A team of researchers from Stanford University has developed a paper microscope that costs one dollar. Foldscope is printed in a sheet of paper and is folded into a functional shape, in a process akin to origami. The device can be easily mass-produced and is aimed to democratize science education and to provide a diagnostic tool to field scientists and health workers in remote or developing areas.
Foldscope is a portable microscope (70 × 20 × 2 mm) that can provide 2,000X magnification with sub-micron resolution (800nm) without external power. Foldscopes for educational purposes must be folded by the user: this is thought of as part of a learning plan that includes mathematics (origami), physics (optics) and biology (microbes). They can be folded in different shapes that allow to practice different imaging techniques: bright-field, dark-field, reflected light, polarization, fluorescence and projection microscopy. Diagnostic microscopes are pre-folded. Standard glass slides and cover slips can be used, although plastic slides are provided.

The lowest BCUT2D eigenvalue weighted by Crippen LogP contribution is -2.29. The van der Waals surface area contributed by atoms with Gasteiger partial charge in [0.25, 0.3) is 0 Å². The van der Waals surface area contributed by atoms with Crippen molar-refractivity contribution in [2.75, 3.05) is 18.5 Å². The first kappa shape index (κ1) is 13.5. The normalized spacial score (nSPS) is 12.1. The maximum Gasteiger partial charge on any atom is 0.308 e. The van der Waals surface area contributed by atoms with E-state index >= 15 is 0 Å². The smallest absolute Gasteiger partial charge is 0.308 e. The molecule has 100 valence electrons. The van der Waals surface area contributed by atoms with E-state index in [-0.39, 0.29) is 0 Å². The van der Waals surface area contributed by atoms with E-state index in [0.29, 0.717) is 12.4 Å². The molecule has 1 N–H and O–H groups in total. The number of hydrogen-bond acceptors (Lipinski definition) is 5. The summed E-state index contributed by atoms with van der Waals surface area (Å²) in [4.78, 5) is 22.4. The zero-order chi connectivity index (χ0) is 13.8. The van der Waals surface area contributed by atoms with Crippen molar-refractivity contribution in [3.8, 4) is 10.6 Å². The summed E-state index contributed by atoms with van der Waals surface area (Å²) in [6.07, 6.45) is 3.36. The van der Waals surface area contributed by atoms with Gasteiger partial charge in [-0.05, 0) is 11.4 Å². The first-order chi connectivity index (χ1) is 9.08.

Foldscope is being tested for disease diagnostics
Foldscope is currently being tested in the field and in clinical settings for the diagnosis of malaria, chagas and many other diseases. The team is looking for health professionals to collaborate in disease evaluations.
Foldscope users around the world share their ideas and explorations in an online forum. The Foldscope team and partners celebrate workshops and demonstrations to engage the local communities in the practice of science.
Foldscope microscopes are already being used in educational settings, but they are not commercially available yet. The team is planning to launch the product through a startup or a spinoff.